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What are nematodes?
SASPP The South African Society of Plant Pathologists promotes Plant Pathology in Southern Africa by acting as the official mouthpiece of Plant Pathologists in Southern Africa
IFNS The International Federation of Nematology Societies serves as a worldwide interface for Nematology societies promoting communication, education, research and outreach
ARC The Agricultural Research Council promotes the agricultural and related sectors through research, technology development and transfer.
SON The Society of Nematologists is an international organization formed to advance the science of nematology in both its fundamental and economic aspects.
PRF The Protein Research Foundation's main objectives are to replace imported protein for animal use with locally produced protein, but also to promote better utilisation of protein. These objectives are promoted through funding research and technology transfers.
IAPPS The International Association for the Plant Protection Sciences strives to insure production of sufficient quality of food/feed/fiber for a growing world population and to advocate implementation of sustainable plant health management strategies.
Nematodes (also called eelworms or roundworms) are the most abundant multicellular animals on earth. They belong in the Phylum Nematoda of the kingdom Animalia. Nematodes are found in large numbers in films of water in all natural soils, in fresh and marine waters from the polar regions to the equator, in humus and decaying plant tissues, and as parasites in moist tissues of most groups of animals, ranging from other nematodes, earthworms, insects, and molluscs to livestock, household pets, and humans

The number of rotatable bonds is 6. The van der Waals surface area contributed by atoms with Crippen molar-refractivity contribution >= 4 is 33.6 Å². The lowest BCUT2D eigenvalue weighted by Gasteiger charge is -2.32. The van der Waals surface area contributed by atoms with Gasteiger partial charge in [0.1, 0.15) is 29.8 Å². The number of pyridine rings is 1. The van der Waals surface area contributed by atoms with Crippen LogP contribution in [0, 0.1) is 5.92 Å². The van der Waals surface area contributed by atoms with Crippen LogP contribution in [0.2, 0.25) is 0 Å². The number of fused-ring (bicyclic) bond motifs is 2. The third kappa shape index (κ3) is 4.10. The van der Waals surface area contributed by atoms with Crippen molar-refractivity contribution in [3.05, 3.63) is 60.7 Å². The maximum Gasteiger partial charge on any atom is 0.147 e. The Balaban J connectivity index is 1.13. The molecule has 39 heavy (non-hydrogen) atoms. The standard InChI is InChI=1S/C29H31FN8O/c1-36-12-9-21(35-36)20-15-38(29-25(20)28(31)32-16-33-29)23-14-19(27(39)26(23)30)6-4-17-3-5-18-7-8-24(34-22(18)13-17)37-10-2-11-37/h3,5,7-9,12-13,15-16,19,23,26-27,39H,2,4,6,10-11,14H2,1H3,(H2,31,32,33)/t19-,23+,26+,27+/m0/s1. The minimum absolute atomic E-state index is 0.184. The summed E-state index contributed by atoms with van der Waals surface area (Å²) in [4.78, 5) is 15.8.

Many species that infect vertebrate animals and humans can be more than 5 cm long and are visible without magnification. Free-living microbe-feeding nematodes and plant-infecting species, most of which are in range of 0.5 to 2 mm long, generally cannot be observed in detail without a microscope.
Nematodes are mostly
microscopic and generally translucent and thus nearly impossible to see
in the soil, except for the females of some species, which swell and become
pyriform, reniform, saccate, or lemon-shaped in the adult stage. Most
plant-parasitic are elongate and threadlike throughout their life cycles,
and all are of this morphology when they hatch from the egg. Only about
10% of all described nematode species are plant parasites. About 15% are
animal parasites, about 50% are marine nematodes, and 25% are free-living.
From: Diagnosing plant diseases caused by nematodes by Malcolm C. Shurtleff and Charles W. Averre III, published by the American Phytopathological Society.